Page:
A pre-workout breakfast should be energizing, convenient, and not overly filling. However, finding a meal that ticks all the boxes is never easy. If you’re an early bird, you need an early morning pre-workout food that gives you the energy to tackle your early session.
It should not take long to prepare and should consider the fact that your appetite might be low at that particular time. So, how do you go about finding the best early morning workout food? Read on to find out.
The first thing to look for is carbs, which deliver a quick hit of fuel and a boost to your glycogen stores. Carbohydrates allow your muscles to have enough fuel during a workout. Therefore, you need fruit or some grains.
The next food to consider is a modest amount of protein. It could be an egg, yogurt, milk, or some deli slices. This is usually good if you’re going to exhaust your muscles with weight training. Additionally, you should avoid eating too much protein before a workout, as well as high amounts of fiber or fat.
These foods can slow down digestion. They can also cause nausea or stomach upset. If you’re time-constrained and have only a shorter period to digest between waking up and working out, you should always opt for a smaller option than usual.
However, if you’ve got more appetite and enough time to digest, then some experts suggest taking something a little more substantial. For instance, you can include protein, fiber, and fat.
If your body is not properly fueled before a workout, it will likely be more sluggish. Besides, it will fatigue much more quickly, which means you’ll not be able to work out as fast as you need to or for as long as you should.
According to workout experts, the body needs glucose for energy. You get it from the carbohydrates that you eat before you begin the exercise. If you work out in a fasting state, you deprive your muscles of glucose, which can lead to weakness, dizziness, or lightheadedness during exercise. Additionally, you need to be well hydrated.
So, what exactly should be your early morning workout food? According to experts in workout nutrition, what you eat before a morning workout depends on the type of workout, your weight, and the time you have for eating before the exercise. For instance, if you have an hour before your workout, you should focus on easily digestible carbs and avoid slow digestion foods.
Most sports nutritionists, trainers, and dieticians break it down into grams of carbohydrate, based on the duration between your eating and workout. If you’re going for strength or resistance training, the best time to eat is an hour before the exercise.
Within this period, you should consume at least 30-40 grams of carbohydrate and 20-30 grams of protein. On the other hand, if you’re going for cardiovascular or endurance training, the timing could be more flexible. All the same, you should always focus on when you eat.
At Next Level Fitness, we emphasize a healthy, well-balanced diet to help deliver the calories and nutrients you need to reach your training goals. If you get the right food to eat before an early morning workout, your body gets the fuel it needs.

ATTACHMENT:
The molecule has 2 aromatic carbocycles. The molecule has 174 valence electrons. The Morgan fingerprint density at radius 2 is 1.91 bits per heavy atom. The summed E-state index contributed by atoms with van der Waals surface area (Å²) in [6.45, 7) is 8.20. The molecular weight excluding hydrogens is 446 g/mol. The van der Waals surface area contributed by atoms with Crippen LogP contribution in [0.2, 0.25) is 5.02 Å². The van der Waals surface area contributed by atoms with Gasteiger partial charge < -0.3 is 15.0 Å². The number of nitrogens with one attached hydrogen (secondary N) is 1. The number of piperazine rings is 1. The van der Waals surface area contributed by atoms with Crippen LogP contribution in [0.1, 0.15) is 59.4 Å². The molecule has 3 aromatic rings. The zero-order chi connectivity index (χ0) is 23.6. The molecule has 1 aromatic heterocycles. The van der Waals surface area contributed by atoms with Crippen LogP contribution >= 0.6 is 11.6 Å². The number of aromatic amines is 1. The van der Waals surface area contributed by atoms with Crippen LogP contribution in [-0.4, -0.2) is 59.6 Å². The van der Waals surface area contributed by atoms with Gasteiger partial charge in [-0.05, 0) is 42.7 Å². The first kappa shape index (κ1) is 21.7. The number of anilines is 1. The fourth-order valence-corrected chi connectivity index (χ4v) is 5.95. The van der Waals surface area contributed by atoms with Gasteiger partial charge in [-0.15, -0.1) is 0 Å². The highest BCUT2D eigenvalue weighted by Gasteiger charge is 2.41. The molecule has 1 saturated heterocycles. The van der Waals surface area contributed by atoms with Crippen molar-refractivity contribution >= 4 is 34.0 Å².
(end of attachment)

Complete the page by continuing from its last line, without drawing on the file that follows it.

The internet contains endless advice on nutrition and diet, which makes it difficult for consumers to determine what actually works. Next Level Fitness has qualified trainers to set you on the right track with a balanced diet and early morning workout foods that help you accomplish your workout goals.
Giving your body the right early morning workout food can help deliver the right nutrients before the exercise to give you the energy and strength your body needs to perform optimally. Each macronutrient bears a specific role before a workout. Even so, the ratio in which you should consume the nutrients varies based on the type of exercise and the individual.
Here is a brief role of each macronutrient:
Carbs deliver glucose, which your muscles use as fuel during a workout. The body processes and stores glucose as glycogen and makes it available in the liver and muscles. For short-term, high-intensity workouts, your glycogen stores are the muscles’ main source of energy.
However, when it comes to longer exercises, the body’s natural stores of glycogen can get depleted based on the intensity, type of workout, and overall diet. The muscles glycogen stores are limited and once they’re depleted, your output and intensity decrease.
According to studies, eating carbs can boost glycogen stores and utilization while increasing carb oxidation during workouts. Eating a high-carb diet for 1-7 days can help boost glycogen stores.
According to some studies, pre-workout protein consumption could boost athletic performance. Besides, eating protein (alone or with carbs) before an exercise could help increase muscle protein synthesis. Protein intake also delivers the following benefits:
While glycogen provides fuel for short- and high-intensity workouts, fat is the main source of fuel for moderate and low-intensity workouts. According to some studies, fat intake has an impact on athletic performance. However, these studies focused on high-fat diets instead of prior to workouts.
Overall, the timing of your early morning pre-workout food is the most important thing to observe. To get the best results from your training, your early morning workout meal should be complete with carbs, protein, and fat, at least 2-3 hours before the exercise.
However, if you’re unable to find a full meal 2-3 hours before a workout, you can still eat a decent pre-workout meal. The rule of thumb is to always keep it smaller and simpler if you have a shorter time before the exercise. For example, 45-60 minutes before a workout, you should choose simple foods that are easy to digest and focus mainly on carbs and protein.
Contact us for more advice on how to find the right food to eat before an early morning workout.